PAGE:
The editorialists welcomed this latest effort to more accurately document the incidence of sepsis in the US, and highlight challenges in improving the International Classification of Diseases (ICD) coding.

Professor Finfer told MJA InSight that the US findings illustrated the difficulty in accurately documenting the burden of sepsis.

“Even in a country like the US, which has extremely well developed electronic medical systems and large databases, sepsis has proven to be difficult to document, but [this research] does show that it’s possible to do it, and it’s possible to do it accurately,” Professor Finfer said.

A conservative estimate of incidence in Australia was about 18 000 ICU-treated episodes of sepsis each year causing about 5000 deaths, Professor Finfer said, but this did not account for cases outside the ICU.

He said that accurately documenting the burden of sepsis was crucial to improve awareness among policymakers and the community in Australia and internationally.

“People seem to think of it as some nasty, hospital-acquired disease, but it’s not – 80% arises in the community, and if people don’t seek help rapidly, then they are increasing their risk of dying,” Professor Finfer said, adding that doctors were aware of the condition, but often did not appreciate the time critical nature of identifying and treating sepsis.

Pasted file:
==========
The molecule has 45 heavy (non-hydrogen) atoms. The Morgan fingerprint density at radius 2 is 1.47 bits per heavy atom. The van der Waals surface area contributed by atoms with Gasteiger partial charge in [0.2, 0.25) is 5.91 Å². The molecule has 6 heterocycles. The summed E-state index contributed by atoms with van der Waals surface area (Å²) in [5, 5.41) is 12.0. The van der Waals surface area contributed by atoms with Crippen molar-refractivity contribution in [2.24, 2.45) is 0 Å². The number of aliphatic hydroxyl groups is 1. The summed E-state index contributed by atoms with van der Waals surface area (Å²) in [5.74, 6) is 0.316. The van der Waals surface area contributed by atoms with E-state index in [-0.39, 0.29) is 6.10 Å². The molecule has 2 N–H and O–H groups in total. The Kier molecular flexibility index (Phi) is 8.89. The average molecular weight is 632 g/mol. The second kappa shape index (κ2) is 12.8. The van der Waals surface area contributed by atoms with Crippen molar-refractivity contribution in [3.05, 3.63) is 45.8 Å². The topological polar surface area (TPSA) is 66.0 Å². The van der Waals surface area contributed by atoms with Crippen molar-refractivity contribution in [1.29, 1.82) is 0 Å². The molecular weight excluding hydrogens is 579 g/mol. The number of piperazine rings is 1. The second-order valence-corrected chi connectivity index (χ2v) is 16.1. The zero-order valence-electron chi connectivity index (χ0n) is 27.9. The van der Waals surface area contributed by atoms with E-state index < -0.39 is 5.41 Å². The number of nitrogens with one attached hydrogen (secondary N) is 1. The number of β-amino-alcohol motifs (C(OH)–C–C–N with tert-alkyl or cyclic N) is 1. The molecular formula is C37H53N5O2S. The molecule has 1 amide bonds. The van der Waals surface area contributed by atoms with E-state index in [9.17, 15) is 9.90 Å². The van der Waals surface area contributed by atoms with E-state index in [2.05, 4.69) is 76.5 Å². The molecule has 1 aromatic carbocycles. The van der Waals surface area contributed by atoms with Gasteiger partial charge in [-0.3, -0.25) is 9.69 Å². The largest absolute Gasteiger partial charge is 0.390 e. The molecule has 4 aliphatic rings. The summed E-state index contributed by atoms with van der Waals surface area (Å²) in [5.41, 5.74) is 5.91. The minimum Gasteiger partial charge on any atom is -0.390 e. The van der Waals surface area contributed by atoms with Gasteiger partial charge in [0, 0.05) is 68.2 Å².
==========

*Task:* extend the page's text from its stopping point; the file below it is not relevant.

“There are very good data now [showing] that every hour you delay the administration of appropriate antibiotics to someone who has sepsis increases their relative risk of dying by between 4% and 8% each hour. So, without proper accounting for sepsis, it’s extremely difficult to get the appropriate level of awareness, to get policymaker interest, to get funding from research bodies and to get it as a priority for the health care system.”

International efforts to address these shortfalls in sepsis awareness and management were boosted in May 2017 when the World Health Assembly, the World Health Organization’s decision-making body, adopted a resolution on improving the prevention, diagnosis and management of sepsis.

The resolution also called for improvement in the ICD coding to allow for better assessment of the burden of both sepsis and antimicrobial resistance.